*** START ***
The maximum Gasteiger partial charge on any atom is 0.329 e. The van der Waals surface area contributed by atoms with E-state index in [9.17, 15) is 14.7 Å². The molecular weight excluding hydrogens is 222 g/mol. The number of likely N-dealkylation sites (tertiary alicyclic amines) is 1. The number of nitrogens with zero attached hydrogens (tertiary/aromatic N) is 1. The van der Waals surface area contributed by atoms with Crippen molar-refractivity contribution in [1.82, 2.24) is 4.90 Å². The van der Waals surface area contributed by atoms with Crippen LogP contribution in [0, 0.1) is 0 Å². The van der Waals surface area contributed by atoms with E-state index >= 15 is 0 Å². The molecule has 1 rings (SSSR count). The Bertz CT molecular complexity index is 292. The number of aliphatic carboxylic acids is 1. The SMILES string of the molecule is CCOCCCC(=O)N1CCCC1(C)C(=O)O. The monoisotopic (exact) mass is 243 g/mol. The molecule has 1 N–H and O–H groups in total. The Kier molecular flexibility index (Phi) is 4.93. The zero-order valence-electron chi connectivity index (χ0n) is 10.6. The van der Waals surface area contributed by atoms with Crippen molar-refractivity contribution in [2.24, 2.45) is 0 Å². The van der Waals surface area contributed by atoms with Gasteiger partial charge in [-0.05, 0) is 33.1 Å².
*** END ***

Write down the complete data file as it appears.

The maximum Gasteiger partial charge on any atom is 0.329 e. The van der Waals surface area contributed by atoms with E-state index in [9.17, 15) is 14.7 Å². The molecular weight excluding hydrogens is 222 g/mol. The number of likely N-dealkylation sites (tertiary alicyclic amines) is 1. The number of nitrogens with zero attached hydrogens (tertiary/aromatic N) is 1. The van der Waals surface area contributed by atoms with Crippen molar-refractivity contribution in [1.82, 2.24) is 4.90 Å². The van der Waals surface area contributed by atoms with Crippen LogP contribution in [0, 0.1) is 0 Å². The van der Waals surface area contributed by atoms with E-state index >= 15 is 0 Å². The molecule has 1 rings (SSSR count). The Bertz CT molecular complexity index is 292. The number of aliphatic carboxylic acids is 1. The SMILES string of the molecule is CCOCCCC(=O)N1CCCC1(C)C(=O)O. The monoisotopic (exact) mass is 243 g/mol. The molecule has 1 N–H and O–H groups in total. The Kier molecular flexibility index (Phi) is 4.93. The zero-order valence-electron chi connectivity index (χ0n) is 10.6. The van der Waals surface area contributed by atoms with Crippen molar-refractivity contribution in [2.24, 2.45) is 0 Å². The van der Waals surface area contributed by atoms with Gasteiger partial charge in [-0.05, 0) is 33.1 Å².